Hyatt is quick to defend the platform by saying that "there are reams of anecdotal evidence that social games are adding real value to people's lives."

"So... So long as social games are doing more good than evil, it's okay that they're doing evil?" Robertson quips in response before ending the discussion and opening the panel to questions.

The Full Spelunky on Spelunky XBLA

Posted by , in Summits, Indie Games 01 March 2011 - - - - - - · 643 views

This talk was given by Derek Yu and Andy Hull. Derek started off the talk by describing his development history, contrasting his "small" games (Diabolika, I'm OK, Spelunky) and his "large" games (Eternal Daughter, Aquaria, Spelunky XBLA.) He said that these smaller games were important to his ability to create the larger games, in ways he would go on to describe later in the talk.

Derek described his prototyping process, which he compared to doodling. He just makes things that interests him at the time, without worrying about whether others will like it, or whether it would be worth commercializing. The key, he says, is to "get [his] ideas out," to simply create things.

He then described Spelunky's influences, a combination between the replayability, improvisation and excitement of roguelikes, and the more visual, action-oriented, immediately gratifying platformer genre.

One of the most technically interesting points of the talk was Derek's algorithm for level generation in Spelunky. A larger area is broken up into a 4x4 grid of rooms, and a random "path" is chosen to progress room-to-room from the top of the area to the bottom. This establishes certain rooms as vertical or horizontal corridors, etc. Then, templates for each room type are used, with random embellishments added for obstacles, treasure, and monsters. According to Derek, working on a procedurally generated game is extremely gratifying, because not only does it allow small teams to create more content, but the game is always new and surprising to play, even for the developer.

Derek also pointed out the role small releases play elsewhere. He brought up Super Meat Boy, Google Labs, and Haruki Murakami's process of writing short stories inbetween writing larger works as "success" stories for the process of making small, exploratory games inbetween making larger, more draining works.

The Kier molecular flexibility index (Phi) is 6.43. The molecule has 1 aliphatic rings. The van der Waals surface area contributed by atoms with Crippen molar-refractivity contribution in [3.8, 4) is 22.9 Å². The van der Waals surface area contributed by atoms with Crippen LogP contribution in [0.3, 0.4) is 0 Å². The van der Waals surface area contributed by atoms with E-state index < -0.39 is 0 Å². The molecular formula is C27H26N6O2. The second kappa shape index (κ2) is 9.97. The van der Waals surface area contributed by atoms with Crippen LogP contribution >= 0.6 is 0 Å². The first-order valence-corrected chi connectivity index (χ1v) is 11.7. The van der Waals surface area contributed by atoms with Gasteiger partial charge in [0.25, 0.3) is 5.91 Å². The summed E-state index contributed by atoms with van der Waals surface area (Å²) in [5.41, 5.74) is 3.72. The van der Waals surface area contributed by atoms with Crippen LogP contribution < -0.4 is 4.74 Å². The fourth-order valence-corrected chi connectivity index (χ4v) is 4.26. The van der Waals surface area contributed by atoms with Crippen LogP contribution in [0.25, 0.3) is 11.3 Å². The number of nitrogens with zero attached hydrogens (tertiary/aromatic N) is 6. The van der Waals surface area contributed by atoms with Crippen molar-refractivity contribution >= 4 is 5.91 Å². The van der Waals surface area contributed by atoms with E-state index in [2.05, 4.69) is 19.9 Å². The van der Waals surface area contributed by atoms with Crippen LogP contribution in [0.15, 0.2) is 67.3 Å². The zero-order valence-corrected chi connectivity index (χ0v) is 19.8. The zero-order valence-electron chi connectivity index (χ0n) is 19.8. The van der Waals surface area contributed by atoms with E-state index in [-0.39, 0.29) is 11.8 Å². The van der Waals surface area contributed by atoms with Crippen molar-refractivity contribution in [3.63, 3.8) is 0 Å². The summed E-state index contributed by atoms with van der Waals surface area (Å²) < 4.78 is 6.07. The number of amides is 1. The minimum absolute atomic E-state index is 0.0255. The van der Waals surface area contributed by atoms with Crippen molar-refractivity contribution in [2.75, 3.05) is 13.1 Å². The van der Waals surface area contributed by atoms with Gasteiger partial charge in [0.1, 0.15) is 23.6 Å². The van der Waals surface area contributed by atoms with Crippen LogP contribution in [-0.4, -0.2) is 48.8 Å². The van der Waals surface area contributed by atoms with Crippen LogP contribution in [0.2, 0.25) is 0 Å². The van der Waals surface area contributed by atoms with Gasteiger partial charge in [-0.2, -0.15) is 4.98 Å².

At this point Derek handed the mic to Andy Hall, the programmer for the Xbox Live Arcade version of Spelunky. Andy started off by describing the genesis of the XBLA version of Spelunky: Jonathan Blow contacted Derek and asked if he would be interested in making an XBLA version, and helped smooth the greenlight process with Microsoft. Blow even offered the source code for Braid's engine to the Spelunky team, although they eventually decided to create their own engine after running into some difficulties using Braid's.

Another thing Andy mentioned was the fact that Spelunky XBLA is treated more as a sequel than a port of the original Spelunky, which was difficult to adjust to -- it felt awkward to change things from the original game, but the original game will always still exist for people to play. Of course, they did not want to break what worked in the existing version, but instead make them better.

Some of the things they improved from the original version were the controls (even Andy had difficulty with the original controls), and the artwork (upgraded to beautiful HD.) Derek and Andy also announced that Spelunky for XBLA will support 4-player local multiplayer, and said that more information about the multiplayer game modes will be available in the coming weeks.

According to Derek, Spelunky for XBLA will likely take around two years by the time it is done. Derek and Andy primarily work over Google video chat, as Andy is located in Connecticut.

The Journey to Creating Shank

Posted by , in Sessions, Summits, Indie Games 01 March 2011 - - - - - - · 1,355 views

Jamie Cheng, one of the founders of Klei Entertainment, started his presentation on the team's development on Shank by showing a graph of Klei's games getting "[m]ore and more violent over time" starting with Eets, then Sugar Rush, and culminating in their most recent game, Shank. Klei experimented with the game early on by creating a quick demo of Shank in Flash and was done over a weekend; a lot of the moves were in and the demo, on the whole, gave them the confidence to move forward. The actual Shank character design came a few weeks later. Within two months, Klei had a very capable demo of Shank with a representative character design, a good sample of moves and abilities and combat flow.

With so much of the game representative in the early prototype, Cheng joked "What did we do for the next year?" Over the next year, Klei worked on the engine, polish, and the necessary work for releasing the game for multiple platforms. Publishers were telling Klei not to show the game, because that would "hinder [their] ability to promote the game." And Klei chose to, largely, ignore that and show the game (because it's "[theirs] to show") at PAX 2009 using a box gotten from Home Depot that was decorated pretty impressively to demo the game to PAX 2009 attendees.